Your Back Needs Exercise
Physical activity is an excellent way of preventing back pain. It improves core muscle strength, which, in turn, means your lumbar vertebrae don’t have to work so hard. When we exert ourselves, in whatever way, numerous muscles in the body join forces to achieve the desired result. The wide range of activities we undertake all contribute to the body’s muscle development.
Having good musculature makes physical effort easier and helps us maintain good posture. It limits spinal injuries too. The king of sports, for someone who wants to take care of their back and strengthen their back muscles, is swimming. The body floats in water. So the restrictions caused by body weight acting on the spine are taken out of the equation.
However, choose your stroke carefully: avoid butterfly, which exerts the most tension on the spine (mind you, if you’re new to swimming I doubt you’ll be starting with the butterfly). My advice is breaststroke. But not any old breaststroke. Use head-down breaststroke: make sure you put your head under the water with each stroke or your back will arch. Crawl is also good, but be sure to turn your head to one side and then the other.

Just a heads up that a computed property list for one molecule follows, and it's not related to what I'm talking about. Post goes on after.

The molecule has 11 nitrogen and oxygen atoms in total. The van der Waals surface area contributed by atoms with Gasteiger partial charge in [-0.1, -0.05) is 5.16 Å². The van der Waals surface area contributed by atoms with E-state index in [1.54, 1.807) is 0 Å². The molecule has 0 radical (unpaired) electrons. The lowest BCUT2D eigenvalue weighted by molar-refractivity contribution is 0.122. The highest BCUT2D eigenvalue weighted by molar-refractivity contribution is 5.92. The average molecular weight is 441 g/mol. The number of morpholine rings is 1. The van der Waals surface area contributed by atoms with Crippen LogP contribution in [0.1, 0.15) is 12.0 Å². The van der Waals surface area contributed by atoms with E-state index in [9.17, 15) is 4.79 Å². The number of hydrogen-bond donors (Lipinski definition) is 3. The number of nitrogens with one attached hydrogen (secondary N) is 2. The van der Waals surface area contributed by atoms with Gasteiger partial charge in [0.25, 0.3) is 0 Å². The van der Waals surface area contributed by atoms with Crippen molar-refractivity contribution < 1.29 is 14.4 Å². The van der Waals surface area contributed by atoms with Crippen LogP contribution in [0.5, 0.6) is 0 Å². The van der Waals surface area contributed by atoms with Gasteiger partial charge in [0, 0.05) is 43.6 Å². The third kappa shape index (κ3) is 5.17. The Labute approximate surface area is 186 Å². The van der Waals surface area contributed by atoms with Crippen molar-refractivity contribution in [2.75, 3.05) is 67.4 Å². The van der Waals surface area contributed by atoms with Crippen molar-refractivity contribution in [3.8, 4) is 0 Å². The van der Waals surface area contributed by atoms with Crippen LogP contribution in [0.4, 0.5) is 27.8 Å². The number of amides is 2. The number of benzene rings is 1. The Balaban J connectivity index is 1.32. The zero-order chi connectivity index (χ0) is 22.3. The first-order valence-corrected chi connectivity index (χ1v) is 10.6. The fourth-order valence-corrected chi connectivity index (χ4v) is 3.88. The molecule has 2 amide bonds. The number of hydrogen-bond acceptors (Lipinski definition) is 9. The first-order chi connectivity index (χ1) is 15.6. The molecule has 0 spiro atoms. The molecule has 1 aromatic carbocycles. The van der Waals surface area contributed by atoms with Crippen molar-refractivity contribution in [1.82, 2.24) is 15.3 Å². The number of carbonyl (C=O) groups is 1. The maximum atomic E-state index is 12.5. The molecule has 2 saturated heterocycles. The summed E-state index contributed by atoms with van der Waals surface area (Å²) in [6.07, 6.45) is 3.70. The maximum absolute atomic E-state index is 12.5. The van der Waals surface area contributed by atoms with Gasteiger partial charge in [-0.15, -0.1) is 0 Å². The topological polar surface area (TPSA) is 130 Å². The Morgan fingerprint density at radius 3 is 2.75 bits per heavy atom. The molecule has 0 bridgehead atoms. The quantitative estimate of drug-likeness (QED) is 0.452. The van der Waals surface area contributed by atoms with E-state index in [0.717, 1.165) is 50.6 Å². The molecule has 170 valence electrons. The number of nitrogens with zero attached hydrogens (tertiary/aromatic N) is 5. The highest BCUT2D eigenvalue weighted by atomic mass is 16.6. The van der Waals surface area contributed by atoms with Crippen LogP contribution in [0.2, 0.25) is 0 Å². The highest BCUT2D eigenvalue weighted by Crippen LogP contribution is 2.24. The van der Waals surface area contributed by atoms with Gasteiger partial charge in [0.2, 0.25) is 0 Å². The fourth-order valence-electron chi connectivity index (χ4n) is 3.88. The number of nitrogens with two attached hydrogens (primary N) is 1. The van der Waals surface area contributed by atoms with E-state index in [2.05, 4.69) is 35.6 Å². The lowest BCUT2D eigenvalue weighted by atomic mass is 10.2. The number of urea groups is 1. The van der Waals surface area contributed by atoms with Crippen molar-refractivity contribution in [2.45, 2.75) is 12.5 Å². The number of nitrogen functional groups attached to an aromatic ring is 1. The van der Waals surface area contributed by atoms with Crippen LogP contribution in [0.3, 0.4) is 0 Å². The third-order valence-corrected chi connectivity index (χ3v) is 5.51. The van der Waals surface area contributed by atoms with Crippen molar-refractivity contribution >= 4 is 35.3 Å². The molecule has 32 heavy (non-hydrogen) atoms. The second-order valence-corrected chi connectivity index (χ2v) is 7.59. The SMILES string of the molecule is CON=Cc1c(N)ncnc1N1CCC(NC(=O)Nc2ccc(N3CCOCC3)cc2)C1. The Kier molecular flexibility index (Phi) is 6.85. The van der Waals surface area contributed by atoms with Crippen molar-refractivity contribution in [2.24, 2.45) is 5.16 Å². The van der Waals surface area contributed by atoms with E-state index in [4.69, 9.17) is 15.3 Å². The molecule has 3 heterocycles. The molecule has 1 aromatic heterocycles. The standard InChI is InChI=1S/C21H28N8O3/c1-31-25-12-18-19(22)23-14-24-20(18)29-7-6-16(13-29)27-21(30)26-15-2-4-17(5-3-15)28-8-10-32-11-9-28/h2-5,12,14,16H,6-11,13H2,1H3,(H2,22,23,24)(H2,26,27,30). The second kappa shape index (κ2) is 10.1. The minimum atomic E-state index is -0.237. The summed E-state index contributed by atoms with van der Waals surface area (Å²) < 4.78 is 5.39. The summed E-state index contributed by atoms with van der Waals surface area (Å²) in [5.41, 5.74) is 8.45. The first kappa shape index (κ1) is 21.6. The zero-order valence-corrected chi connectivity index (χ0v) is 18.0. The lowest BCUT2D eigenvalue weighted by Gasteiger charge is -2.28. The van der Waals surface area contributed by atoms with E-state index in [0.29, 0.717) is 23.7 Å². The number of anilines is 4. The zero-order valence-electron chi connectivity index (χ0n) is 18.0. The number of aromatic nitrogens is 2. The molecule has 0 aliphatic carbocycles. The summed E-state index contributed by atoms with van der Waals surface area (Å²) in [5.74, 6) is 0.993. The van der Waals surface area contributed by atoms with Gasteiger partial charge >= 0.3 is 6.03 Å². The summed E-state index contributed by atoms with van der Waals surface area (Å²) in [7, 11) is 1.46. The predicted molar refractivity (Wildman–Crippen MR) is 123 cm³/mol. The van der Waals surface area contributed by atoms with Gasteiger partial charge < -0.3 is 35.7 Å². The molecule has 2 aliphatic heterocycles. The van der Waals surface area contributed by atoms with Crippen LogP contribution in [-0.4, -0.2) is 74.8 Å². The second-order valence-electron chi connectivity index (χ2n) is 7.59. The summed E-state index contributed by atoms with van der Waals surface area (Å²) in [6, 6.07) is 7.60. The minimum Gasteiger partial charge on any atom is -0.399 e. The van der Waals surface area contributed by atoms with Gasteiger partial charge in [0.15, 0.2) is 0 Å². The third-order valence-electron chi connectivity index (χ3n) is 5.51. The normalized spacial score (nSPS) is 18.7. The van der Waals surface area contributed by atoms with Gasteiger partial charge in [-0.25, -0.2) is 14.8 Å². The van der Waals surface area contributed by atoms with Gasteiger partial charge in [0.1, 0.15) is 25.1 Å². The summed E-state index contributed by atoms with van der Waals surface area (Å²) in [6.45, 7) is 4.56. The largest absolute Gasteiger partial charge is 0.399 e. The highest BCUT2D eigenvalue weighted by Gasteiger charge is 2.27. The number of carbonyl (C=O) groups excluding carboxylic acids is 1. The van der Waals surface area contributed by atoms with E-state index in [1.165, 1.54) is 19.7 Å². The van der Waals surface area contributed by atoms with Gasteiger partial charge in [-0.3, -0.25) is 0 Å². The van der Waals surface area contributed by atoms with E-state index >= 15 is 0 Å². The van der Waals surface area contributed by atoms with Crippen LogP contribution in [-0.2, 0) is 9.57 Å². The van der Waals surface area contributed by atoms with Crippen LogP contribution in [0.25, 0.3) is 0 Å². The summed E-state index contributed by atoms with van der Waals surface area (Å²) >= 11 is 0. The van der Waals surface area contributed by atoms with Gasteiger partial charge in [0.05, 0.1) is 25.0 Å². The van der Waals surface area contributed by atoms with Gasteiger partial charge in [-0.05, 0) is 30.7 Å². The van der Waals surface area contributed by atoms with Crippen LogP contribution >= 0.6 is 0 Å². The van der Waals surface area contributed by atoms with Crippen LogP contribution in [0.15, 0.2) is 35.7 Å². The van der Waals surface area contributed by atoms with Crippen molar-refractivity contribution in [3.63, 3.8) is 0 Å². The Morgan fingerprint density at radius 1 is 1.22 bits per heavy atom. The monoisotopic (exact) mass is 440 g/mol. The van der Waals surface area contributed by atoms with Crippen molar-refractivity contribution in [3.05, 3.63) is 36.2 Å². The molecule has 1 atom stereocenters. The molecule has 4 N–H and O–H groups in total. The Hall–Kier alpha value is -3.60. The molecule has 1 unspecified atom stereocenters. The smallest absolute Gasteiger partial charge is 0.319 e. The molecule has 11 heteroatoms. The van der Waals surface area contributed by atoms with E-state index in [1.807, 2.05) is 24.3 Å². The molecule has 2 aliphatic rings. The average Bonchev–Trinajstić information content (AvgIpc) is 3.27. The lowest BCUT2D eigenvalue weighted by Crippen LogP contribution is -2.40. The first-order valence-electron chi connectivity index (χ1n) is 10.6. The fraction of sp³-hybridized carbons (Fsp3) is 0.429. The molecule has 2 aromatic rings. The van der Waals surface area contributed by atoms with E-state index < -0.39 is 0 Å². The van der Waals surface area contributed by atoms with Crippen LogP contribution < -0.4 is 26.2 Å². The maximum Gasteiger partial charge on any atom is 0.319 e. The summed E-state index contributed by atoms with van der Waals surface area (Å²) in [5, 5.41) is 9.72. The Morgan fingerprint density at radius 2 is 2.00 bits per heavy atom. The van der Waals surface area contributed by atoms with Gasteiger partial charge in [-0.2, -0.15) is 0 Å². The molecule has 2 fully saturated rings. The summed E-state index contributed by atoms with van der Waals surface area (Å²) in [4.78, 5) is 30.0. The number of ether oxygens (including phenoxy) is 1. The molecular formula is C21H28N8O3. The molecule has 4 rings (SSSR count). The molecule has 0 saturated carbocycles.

Always breathing on the same side teaches the body ‘asymmetric’ habits – not a good idea. Then there’s back crawl, ideal for beating back pain. But more physically demanding and not great if you want to avoid getting splashed in the face, or worse.
So, I have given you these glowing recommendations, and now come the objections: I don’t like the water, I can’t swim, the pool is too far away, etc. Okay, I get it. But, I’m not beaten yet. Do you know that using an exercise bike develops your back muscles? Do you know that mastering the art of the mini-dumb-bell workout develops your back muscles? Do you know that yoga develops your back muscles? Do you know that walking develops your back muscles? Do you know that you’ve run out of excuses?
Move! Move at your own rhythm, play sport or do any form of exercise that appeals to you, but move. The simple act of stretching, making yourself more flexible, gardening or choosing to walk to the shops rather than take the car will be beneficial to you. Make a note: your back’s worst enemy is inactivity.